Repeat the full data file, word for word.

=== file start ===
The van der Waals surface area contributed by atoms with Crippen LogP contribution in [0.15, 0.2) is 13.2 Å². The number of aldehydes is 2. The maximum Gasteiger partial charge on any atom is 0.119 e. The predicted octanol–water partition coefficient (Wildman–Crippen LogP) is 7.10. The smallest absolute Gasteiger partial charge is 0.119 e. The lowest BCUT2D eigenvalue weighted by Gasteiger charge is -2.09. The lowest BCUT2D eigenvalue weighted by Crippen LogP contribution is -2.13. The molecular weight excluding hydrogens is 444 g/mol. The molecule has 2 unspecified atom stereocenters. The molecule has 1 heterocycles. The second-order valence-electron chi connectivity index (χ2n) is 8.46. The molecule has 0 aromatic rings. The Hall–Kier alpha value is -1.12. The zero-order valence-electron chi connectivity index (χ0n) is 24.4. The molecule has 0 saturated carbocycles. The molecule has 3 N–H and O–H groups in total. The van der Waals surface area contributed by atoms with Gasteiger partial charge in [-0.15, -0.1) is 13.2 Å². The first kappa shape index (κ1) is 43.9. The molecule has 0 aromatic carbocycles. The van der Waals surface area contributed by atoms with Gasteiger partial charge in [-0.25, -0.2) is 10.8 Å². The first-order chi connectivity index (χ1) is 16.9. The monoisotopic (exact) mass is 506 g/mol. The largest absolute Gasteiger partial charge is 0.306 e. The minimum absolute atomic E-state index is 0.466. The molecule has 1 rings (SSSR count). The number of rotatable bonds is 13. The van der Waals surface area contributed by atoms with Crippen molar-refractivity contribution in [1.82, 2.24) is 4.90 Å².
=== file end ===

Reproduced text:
The van der Waals surface area contributed by atoms with Crippen LogP contribution in [0.15, 0.2) is 13.2 Å². The number of aldehydes is 2. The maximum Gasteiger partial charge on any atom is 0.119 e. The predicted octanol–water partition coefficient (Wildman–Crippen LogP) is 7.10. The smallest absolute Gasteiger partial charge is 0.119 e. The lowest BCUT2D eigenvalue weighted by Gasteiger charge is -2.09. The lowest BCUT2D eigenvalue weighted by Crippen LogP contribution is -2.13. The molecular weight excluding hydrogens is 444 g/mol. The molecule has 2 unspecified atom stereocenters. The molecule has 1 heterocycles. The second-order valence-electron chi connectivity index (χ2n) is 8.46. The molecule has 0 aromatic rings. The Hall–Kier alpha value is -1.12. The zero-order valence-electron chi connectivity index (χ0n) is 24.4. The molecule has 0 saturated carbocycles. The molecule has 3 N–H and O–H groups in total. The van der Waals surface area contributed by atoms with Gasteiger partial charge in [-0.15, -0.1) is 13.2 Å². The first kappa shape index (κ1) is 43.9. The molecule has 0 aromatic carbocycles. The van der Waals surface area contributed by atoms with Gasteiger partial charge in [-0.25, -0.2) is 10.8 Å². The first-order chi connectivity index (χ1) is 16.9. The monoisotopic (exact) mass is 506 g/mol. The largest absolute Gasteiger partial charge is 0.306 e. The minimum absolute atomic E-state index is 0.466. The molecule has 1 rings (SSSR count). The number of rotatable bonds is 13. The van der Waals surface area contributed by atoms with Crippen molar-refractivity contribution in [1.82, 2.24) is 4.90 Å².